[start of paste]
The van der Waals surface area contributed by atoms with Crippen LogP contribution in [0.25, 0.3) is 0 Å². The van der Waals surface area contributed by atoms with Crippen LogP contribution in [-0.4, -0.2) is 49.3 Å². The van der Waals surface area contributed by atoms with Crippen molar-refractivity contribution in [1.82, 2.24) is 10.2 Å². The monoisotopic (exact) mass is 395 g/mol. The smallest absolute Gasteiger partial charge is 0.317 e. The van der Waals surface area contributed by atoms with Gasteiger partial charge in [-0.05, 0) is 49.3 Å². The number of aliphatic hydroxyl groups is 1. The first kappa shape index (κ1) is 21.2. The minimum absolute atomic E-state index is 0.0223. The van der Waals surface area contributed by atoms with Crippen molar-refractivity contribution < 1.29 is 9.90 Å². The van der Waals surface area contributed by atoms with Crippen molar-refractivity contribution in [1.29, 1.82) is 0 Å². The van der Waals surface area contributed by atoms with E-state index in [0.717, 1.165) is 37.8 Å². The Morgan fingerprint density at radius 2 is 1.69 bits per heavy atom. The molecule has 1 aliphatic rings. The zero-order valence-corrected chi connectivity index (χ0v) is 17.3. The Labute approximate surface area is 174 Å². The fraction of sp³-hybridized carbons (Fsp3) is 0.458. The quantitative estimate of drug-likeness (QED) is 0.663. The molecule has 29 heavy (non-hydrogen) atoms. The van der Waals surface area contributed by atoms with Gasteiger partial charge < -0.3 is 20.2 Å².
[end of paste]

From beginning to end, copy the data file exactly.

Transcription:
The van der Waals surface area contributed by atoms with Crippen LogP contribution in [0.25, 0.3) is 0 Å². The van der Waals surface area contributed by atoms with Crippen LogP contribution in [-0.4, -0.2) is 49.3 Å². The van der Waals surface area contributed by atoms with Crippen molar-refractivity contribution in [1.82, 2.24) is 10.2 Å². The monoisotopic (exact) mass is 395 g/mol. The smallest absolute Gasteiger partial charge is 0.317 e. The van der Waals surface area contributed by atoms with Gasteiger partial charge in [-0.05, 0) is 49.3 Å². The number of aliphatic hydroxyl groups is 1. The first kappa shape index (κ1) is 21.2. The minimum absolute atomic E-state index is 0.0223. The van der Waals surface area contributed by atoms with Crippen molar-refractivity contribution < 1.29 is 9.90 Å². The van der Waals surface area contributed by atoms with Crippen molar-refractivity contribution in [1.29, 1.82) is 0 Å². The van der Waals surface area contributed by atoms with E-state index in [0.717, 1.165) is 37.8 Å². The Morgan fingerprint density at radius 2 is 1.69 bits per heavy atom. The molecule has 1 aliphatic rings. The zero-order valence-corrected chi connectivity index (χ0v) is 17.3. The Labute approximate surface area is 174 Å². The fraction of sp³-hybridized carbons (Fsp3) is 0.458. The quantitative estimate of drug-likeness (QED) is 0.663. The molecule has 29 heavy (non-hydrogen) atoms. The van der Waals surface area contributed by atoms with Gasteiger partial charge < -0.3 is 20.2 Å².